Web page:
Sunday, February 24, 2008

Drama and Desire: Japanese Paintings from the Floating World 1690–1850

Living only for the moment, turning our full attention to the pleasures of the moon, the snow, the cherry blossoms and the maple leaves; singing songs, drinking wine, diverting ourselves in just floating, floating: caring not a whit for the pauperism staring us in the face, refusing to be disheartened, like a gourd floating along with the river current: this is what we call the floating world . . .
—Tales of the Floating World (Ukiyo Monogatari),
approx. 1661, by Asai Ryoi

They lived for the moment: beautiful geisha, flamboyant actors, seductive courtesans. Meet the denizens of the "Floating World"—the theater and pleasure quarters of Japan's Edo period. The art of ukiyo-e ("pictures of the floating world"), originated in the metropolitan culture of Edo (Tokyo) during the period of Japanese history, when the political and military power was in the hands of the shoguns, and the country was virtually isolated from the rest of the world. It is an art closely connected with the pleasures of theatres, restaurants, teahouses, geisha and courtesans in the even then very large city. Many ukiyo-e prints by artists like Utamaro and Sharaku were in fact posters, advertising theatre performances and brothels, or idol portraits of popular actors and beautiful teahouse girls.

Paintings by masters of the era—Hokusai, Hiroshige, and others—captured the lives of the Floating World in vivid detail. Now, for the first time in more than 100 years, view 80 of these rare exquisite paintings from the unrivaled collection of the Museum of Fine Arts, Boston. Mingle with beauties in an intimate world of sumptuous colors and stylish surroundings.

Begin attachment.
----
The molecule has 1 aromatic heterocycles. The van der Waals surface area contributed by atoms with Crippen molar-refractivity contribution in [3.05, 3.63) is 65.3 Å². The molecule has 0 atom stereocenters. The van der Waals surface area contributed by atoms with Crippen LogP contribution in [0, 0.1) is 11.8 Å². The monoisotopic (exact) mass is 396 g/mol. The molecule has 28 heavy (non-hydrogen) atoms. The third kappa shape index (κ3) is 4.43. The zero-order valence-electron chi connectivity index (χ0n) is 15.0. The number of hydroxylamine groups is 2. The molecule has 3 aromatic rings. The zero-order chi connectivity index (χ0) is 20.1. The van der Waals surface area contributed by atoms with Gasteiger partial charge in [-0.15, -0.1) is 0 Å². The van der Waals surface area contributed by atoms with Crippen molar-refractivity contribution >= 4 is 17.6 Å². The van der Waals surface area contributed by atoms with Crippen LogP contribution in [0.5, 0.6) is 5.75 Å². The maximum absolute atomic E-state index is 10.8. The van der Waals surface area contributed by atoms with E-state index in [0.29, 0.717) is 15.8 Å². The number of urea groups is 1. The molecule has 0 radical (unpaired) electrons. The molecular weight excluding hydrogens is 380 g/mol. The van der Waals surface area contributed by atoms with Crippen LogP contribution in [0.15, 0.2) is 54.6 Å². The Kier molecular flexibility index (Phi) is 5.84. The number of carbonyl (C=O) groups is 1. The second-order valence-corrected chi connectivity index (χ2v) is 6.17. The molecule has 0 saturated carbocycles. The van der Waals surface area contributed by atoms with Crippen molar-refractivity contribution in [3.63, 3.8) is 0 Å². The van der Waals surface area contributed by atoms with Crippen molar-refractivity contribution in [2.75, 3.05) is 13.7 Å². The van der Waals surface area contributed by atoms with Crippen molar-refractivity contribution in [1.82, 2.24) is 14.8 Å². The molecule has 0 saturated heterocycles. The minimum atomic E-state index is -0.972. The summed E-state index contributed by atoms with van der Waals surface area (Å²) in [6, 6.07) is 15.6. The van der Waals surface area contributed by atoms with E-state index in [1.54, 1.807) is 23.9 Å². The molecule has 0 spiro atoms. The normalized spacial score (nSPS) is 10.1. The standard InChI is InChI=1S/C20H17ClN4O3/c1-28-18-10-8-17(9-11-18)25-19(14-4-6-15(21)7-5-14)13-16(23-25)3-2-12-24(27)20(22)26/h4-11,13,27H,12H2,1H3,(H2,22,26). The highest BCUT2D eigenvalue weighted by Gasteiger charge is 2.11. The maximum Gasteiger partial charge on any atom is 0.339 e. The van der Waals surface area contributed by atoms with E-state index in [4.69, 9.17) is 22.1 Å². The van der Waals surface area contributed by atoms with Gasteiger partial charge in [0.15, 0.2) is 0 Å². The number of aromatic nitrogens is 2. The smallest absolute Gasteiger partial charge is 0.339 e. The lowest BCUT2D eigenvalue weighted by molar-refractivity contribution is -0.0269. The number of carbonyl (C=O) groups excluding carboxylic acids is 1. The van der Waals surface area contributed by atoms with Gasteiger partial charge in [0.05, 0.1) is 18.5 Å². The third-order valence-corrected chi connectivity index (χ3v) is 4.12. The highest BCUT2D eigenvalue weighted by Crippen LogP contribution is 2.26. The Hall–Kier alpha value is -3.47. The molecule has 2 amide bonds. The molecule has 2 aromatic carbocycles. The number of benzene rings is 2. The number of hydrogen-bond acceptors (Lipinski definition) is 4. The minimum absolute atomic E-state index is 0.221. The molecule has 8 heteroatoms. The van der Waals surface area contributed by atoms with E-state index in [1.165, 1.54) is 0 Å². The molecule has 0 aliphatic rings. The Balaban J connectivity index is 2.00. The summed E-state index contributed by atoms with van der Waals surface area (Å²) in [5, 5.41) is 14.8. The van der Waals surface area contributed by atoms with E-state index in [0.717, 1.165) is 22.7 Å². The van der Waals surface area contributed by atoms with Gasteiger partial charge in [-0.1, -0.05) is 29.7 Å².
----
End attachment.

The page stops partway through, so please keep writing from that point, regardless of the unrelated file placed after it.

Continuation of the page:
Strolling through this exhibit of exquisite images was a fabulous way to spend a rainy afternoon. It’s a glimpse of a world that I find both seductive and exotic and the work could not be more beautifully displayed. Of course, I'm glad that I was not a woman of the time whose family - because of poverty - sold their daughters into brothels. No matter how gorgeous the gowns or how glamorous the facade, beneath it was a world of debt, obligation, poverty and oppression. The life of a courtesan was brief and her end was almost always tragic. But - like many eras that were harsh and cruel, artists created amazing art, graphic designs that are still fresh and strong today. I can imagine what it must have been for Manet or Van Gogh or Toulouse-Lautrec to see these prints for the first time. They were a revelation that created an artistic revolution.

(Images from the Asian Museum Web Site)

Additional Resources:

Asian Art Museum, SF, February 15–_May 4, 2008

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